Funny thing about my running career. While I have vivid memories of races, not just “big” races, and can recall who was in those races, what my splits were, final time, I cannot recall when I first pulled on an Oswego singlet in cross country or track. I think I ran as a freshman, sure I did really, but for the life of me, I cannot remember any specifics. I don’t know when I won my first race but I know who was coaching me, Coach Bob Milner.

I remember Coach Milner as kind of a leprechaun of a man. Crew cut, flashing eyes, constant smile, all of which helped hide his hyper competitiveness and intensity. He was a graduate of Syracuse University where he had run varsity cross country and track and as I remember, once finished in the top ten of the Boston Marathon. For all us runners, cross country and track, he pushed us way harder than we had ever been pushed. Many of us experienced blisters, aaaaagh, for the first time as we ran distances that we formerly did not believe possible. We ran repeats on epic hills, sometimes running 4 or 5 miles to the hill, doing 8 or 10 runs up the hill, and then running back to school. Improvements followed for us all.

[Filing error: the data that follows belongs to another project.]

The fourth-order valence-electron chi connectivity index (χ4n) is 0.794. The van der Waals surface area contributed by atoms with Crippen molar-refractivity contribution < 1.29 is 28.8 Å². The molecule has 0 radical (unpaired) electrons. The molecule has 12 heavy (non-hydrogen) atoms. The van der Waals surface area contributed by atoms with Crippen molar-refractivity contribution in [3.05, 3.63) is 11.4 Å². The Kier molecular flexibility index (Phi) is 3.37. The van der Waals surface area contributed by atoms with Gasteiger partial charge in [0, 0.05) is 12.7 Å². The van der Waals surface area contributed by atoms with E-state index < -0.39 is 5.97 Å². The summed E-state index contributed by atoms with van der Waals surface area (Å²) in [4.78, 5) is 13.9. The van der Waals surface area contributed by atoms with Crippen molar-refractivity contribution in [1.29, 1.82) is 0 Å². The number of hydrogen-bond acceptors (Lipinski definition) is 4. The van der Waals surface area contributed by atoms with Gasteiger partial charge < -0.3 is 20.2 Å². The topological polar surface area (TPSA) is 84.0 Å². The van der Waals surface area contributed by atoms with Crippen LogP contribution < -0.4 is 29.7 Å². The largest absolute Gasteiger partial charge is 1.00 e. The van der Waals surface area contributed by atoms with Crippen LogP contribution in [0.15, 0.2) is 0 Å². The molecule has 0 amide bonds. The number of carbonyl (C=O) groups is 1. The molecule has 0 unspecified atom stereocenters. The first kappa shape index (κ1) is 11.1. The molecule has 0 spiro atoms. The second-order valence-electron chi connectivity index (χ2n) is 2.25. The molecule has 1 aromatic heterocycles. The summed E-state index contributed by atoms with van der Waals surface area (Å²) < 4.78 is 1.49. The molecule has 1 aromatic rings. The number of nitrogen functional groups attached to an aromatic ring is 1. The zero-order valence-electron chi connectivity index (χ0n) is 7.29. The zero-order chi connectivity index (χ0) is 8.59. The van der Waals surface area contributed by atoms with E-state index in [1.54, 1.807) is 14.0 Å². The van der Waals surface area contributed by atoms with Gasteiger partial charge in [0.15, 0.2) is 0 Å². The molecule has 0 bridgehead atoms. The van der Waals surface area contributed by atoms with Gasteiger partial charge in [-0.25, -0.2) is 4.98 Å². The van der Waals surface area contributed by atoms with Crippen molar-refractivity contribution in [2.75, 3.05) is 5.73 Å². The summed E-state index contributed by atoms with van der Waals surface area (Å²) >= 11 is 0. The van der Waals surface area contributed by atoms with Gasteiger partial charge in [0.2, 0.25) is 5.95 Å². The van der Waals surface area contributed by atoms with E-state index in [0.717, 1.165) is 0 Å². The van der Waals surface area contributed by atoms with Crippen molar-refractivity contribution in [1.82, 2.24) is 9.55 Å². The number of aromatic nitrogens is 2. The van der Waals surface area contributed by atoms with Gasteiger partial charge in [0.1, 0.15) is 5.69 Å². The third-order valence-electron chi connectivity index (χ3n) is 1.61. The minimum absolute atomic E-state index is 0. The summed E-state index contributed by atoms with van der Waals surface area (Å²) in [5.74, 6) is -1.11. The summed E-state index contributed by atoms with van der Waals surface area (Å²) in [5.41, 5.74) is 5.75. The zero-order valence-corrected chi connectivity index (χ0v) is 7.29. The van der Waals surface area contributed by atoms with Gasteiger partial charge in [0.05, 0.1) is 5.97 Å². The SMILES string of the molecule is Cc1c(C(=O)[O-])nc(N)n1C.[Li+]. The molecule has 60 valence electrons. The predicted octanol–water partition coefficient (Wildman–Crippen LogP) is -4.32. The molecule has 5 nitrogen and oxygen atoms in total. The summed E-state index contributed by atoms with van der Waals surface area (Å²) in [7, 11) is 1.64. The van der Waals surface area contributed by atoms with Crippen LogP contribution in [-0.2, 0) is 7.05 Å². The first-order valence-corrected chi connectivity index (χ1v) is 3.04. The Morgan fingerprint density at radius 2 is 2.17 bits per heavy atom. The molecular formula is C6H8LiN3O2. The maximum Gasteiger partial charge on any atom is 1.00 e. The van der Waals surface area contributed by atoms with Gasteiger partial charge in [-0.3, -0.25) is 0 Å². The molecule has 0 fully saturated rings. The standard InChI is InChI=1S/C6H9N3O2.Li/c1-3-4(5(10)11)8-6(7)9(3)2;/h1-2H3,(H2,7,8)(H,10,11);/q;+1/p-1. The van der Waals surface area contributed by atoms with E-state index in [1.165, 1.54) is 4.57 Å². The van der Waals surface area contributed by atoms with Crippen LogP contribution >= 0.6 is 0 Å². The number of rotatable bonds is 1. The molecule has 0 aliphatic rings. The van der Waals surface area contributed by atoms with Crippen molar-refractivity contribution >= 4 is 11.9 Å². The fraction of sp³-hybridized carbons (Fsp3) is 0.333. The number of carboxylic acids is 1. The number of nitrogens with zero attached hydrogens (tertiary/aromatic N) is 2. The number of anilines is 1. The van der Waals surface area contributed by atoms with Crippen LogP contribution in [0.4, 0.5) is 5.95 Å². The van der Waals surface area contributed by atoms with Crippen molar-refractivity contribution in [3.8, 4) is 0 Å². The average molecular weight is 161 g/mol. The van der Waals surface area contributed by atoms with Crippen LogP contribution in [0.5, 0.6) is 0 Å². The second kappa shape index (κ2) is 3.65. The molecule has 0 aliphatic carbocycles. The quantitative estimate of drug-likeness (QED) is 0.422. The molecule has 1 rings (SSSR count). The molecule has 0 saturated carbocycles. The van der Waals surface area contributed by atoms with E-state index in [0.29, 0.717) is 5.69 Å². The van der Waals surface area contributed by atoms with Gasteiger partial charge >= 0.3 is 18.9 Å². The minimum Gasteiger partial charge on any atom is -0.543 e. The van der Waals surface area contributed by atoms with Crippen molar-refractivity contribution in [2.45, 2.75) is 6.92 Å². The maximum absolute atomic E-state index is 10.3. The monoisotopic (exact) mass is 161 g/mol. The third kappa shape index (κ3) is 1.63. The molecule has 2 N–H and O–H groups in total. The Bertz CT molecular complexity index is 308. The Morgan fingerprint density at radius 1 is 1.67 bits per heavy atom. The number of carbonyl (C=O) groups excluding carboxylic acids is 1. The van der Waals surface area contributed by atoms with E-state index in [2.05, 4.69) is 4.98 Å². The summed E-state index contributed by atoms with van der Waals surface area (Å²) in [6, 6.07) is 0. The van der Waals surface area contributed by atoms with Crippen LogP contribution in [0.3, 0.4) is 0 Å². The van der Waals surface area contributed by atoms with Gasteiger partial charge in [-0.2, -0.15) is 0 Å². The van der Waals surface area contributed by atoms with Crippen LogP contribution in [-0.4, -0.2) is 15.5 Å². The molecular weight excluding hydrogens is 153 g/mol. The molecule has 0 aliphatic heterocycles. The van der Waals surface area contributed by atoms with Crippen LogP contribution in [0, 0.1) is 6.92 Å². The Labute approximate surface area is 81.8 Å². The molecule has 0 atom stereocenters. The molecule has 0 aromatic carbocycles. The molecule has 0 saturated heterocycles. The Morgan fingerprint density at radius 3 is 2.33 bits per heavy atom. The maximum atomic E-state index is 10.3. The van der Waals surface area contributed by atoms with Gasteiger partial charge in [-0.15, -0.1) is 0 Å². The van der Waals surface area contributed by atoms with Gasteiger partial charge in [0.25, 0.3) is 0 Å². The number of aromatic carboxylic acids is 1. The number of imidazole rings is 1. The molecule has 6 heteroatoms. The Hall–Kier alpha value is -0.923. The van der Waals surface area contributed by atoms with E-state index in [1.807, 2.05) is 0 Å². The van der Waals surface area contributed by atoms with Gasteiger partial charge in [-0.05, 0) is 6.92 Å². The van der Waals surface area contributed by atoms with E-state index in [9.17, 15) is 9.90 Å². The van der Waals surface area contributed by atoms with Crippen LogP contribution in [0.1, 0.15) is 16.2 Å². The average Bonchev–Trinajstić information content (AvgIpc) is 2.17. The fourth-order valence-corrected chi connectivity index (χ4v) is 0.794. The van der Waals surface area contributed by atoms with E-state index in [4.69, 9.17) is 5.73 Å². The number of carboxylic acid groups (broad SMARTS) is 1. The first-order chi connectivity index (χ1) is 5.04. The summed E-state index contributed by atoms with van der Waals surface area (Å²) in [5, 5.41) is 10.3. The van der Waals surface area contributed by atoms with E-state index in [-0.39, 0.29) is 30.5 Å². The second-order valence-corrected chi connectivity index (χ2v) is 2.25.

Our cross country team’s home course was on the campus of SUC at Oswego and a lot of it was a wide dirt/grass trail through the woods adjacent to the athletic fields. It was a twisty trail with lots of short, intense uphills. Our workouts were often new experiences for us at the time but, for sure, I saw them again in college. Fartlek. Yup, we were in HS so there were snickers. Indian file. Great for team building and turning your legs to rubber. Mile repeats on the track where often, on our last rep, Coach would make us go an extra lap. We were taught subtle moves to make that really applied to our home course. Every turn you were taught to pick up the pace for a few strides as you completed the turn so anyone behind you would feel like they were losing ground. Ditto for hills.